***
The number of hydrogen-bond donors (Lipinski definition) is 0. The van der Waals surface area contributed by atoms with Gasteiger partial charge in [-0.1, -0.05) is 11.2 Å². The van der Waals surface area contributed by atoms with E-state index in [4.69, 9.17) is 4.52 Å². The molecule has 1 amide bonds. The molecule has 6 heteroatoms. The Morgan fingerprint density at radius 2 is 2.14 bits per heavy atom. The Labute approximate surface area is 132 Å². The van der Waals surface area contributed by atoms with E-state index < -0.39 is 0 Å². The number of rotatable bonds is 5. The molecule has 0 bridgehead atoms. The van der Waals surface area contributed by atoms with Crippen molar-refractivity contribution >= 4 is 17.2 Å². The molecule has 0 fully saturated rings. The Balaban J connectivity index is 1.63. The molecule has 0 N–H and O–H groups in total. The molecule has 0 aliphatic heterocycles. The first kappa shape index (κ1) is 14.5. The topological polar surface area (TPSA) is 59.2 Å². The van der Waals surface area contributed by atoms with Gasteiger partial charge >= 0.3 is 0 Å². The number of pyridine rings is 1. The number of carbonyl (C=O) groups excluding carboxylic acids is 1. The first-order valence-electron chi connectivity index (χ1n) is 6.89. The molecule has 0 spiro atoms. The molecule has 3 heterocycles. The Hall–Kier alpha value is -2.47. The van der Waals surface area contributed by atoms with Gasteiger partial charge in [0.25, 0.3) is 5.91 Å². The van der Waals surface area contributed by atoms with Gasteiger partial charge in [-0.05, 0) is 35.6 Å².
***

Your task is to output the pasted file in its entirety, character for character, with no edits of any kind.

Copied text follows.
The number of hydrogen-bond donors (Lipinski definition) is 0. The van der Waals surface area contributed by atoms with Gasteiger partial charge in [-0.1, -0.05) is 11.2 Å². The van der Waals surface area contributed by atoms with E-state index in [4.69, 9.17) is 4.52 Å². The molecule has 1 amide bonds. The molecule has 6 heteroatoms. The Morgan fingerprint density at radius 2 is 2.14 bits per heavy atom. The Labute approximate surface area is 132 Å². The van der Waals surface area contributed by atoms with E-state index < -0.39 is 0 Å². The number of rotatable bonds is 5. The molecule has 0 bridgehead atoms. The van der Waals surface area contributed by atoms with Crippen molar-refractivity contribution >= 4 is 17.2 Å². The molecule has 0 fully saturated rings. The Balaban J connectivity index is 1.63. The molecule has 0 N–H and O–H groups in total. The molecule has 0 aliphatic heterocycles. The first kappa shape index (κ1) is 14.5. The topological polar surface area (TPSA) is 59.2 Å². The van der Waals surface area contributed by atoms with Gasteiger partial charge >= 0.3 is 0 Å². The number of pyridine rings is 1. The number of carbonyl (C=O) groups excluding carboxylic acids is 1. The first-order valence-electron chi connectivity index (χ1n) is 6.89. The molecule has 0 spiro atoms. The molecule has 3 heterocycles. The Hall–Kier alpha value is -2.47. The van der Waals surface area contributed by atoms with Gasteiger partial charge in [0.25, 0.3) is 5.91 Å². The van der Waals surface area contributed by atoms with Gasteiger partial charge in [-0.05, 0) is 35.6 Å².